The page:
I originally bought a smaller magnetic whiteboard (600mm x 450mm), because I wanted to keep it as small as possible, but as it turns out, those Kona swatches actually take up a LOT of room.  You’ll definitely need one that is about 900mm x 600mm – I bought this one.  And I attached it to the wall with 3M adhesive velcro, like this.  It’s good stuff.  Highly recommend.

And turns out, it doesn’t look all that bad.  So I’m now calling this the RIGHT way to store Kona swatches.

​I’d still prefer it to be in an ‘art studio/office’ set-up, rather than in my kitchen/dining room, but needs must.  One day, when I’m rich and have an ‘art studio’ 😉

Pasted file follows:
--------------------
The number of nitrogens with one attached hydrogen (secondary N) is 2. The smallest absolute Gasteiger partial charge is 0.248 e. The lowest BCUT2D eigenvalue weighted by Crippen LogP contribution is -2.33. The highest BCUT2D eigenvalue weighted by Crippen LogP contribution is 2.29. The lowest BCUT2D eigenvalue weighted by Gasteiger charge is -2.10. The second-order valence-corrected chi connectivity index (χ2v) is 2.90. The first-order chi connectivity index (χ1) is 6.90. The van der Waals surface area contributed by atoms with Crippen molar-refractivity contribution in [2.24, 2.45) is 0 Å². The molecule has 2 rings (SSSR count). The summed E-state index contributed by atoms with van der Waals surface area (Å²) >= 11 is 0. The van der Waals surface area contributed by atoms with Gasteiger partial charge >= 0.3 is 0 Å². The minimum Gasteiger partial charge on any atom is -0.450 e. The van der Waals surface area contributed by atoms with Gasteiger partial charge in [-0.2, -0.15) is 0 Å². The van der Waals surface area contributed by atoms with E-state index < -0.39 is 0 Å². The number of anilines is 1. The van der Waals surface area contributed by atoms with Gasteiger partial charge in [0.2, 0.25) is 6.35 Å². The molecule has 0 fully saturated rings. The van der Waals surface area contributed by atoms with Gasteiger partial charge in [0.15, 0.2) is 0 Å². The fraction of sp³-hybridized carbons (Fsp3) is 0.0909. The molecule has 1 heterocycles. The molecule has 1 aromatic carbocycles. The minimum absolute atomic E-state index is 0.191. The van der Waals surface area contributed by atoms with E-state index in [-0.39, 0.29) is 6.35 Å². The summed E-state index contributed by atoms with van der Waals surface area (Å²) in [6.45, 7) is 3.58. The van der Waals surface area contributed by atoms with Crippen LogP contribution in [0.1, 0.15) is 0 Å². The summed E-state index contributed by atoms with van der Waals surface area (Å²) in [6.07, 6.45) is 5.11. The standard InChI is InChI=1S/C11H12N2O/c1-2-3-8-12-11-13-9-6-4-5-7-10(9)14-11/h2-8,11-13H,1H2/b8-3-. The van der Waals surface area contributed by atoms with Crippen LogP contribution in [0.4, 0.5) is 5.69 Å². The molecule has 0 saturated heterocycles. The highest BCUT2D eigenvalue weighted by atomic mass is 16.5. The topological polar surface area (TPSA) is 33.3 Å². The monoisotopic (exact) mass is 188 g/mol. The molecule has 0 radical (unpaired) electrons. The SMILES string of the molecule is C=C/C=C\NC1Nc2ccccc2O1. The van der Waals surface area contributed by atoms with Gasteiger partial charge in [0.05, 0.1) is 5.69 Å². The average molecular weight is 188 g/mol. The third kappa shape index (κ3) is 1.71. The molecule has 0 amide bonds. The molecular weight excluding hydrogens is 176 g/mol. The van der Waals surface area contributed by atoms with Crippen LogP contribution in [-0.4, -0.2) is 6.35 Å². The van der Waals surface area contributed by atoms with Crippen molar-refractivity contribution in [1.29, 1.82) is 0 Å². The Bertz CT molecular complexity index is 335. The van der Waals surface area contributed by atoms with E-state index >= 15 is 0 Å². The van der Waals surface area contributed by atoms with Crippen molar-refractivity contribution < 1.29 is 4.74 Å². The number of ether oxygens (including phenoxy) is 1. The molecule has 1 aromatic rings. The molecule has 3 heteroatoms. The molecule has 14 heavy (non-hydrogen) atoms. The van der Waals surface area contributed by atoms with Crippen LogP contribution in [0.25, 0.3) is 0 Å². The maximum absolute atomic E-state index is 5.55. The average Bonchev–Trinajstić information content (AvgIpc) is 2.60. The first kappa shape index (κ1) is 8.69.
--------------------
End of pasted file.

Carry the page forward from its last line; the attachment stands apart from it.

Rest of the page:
But I still can’t bring myself to spend the time putting everything back in colour order.  For now, this will do.

You know, unless I find myself with very little social interaction and nothing to do except laundry because some weird apocalyptic pandemic scenario is playing out across the whole entire world and we’re all quarantined to our houses.  But, I mean, yeah right, as if that’s ever going to happ……………..

How to make a tassel for the Strudel quilt wall hanging

How to make a tassel for the Strudel quilt wall hanging

How to make a tassel for the Strudel quilt wall hanging

by Astrid Bordush

When I saw the first draft of Xanthe’s Strudel quilt pattern, before even cutting my pieces, I knew I needed a wall hanging with a tassel!  I don’t know how to explain it… I’m not normally drawn to tassels – they make me think of old and heavy velvet curtains, which I would normally only appreciate in an old theater and not so much in my own home – but I find it just adds that perfect little twist, making it a gorgeous and unique wall hanging.  So here’s my tutorial for how to make a tassel for the Strudel quilt wall hanging.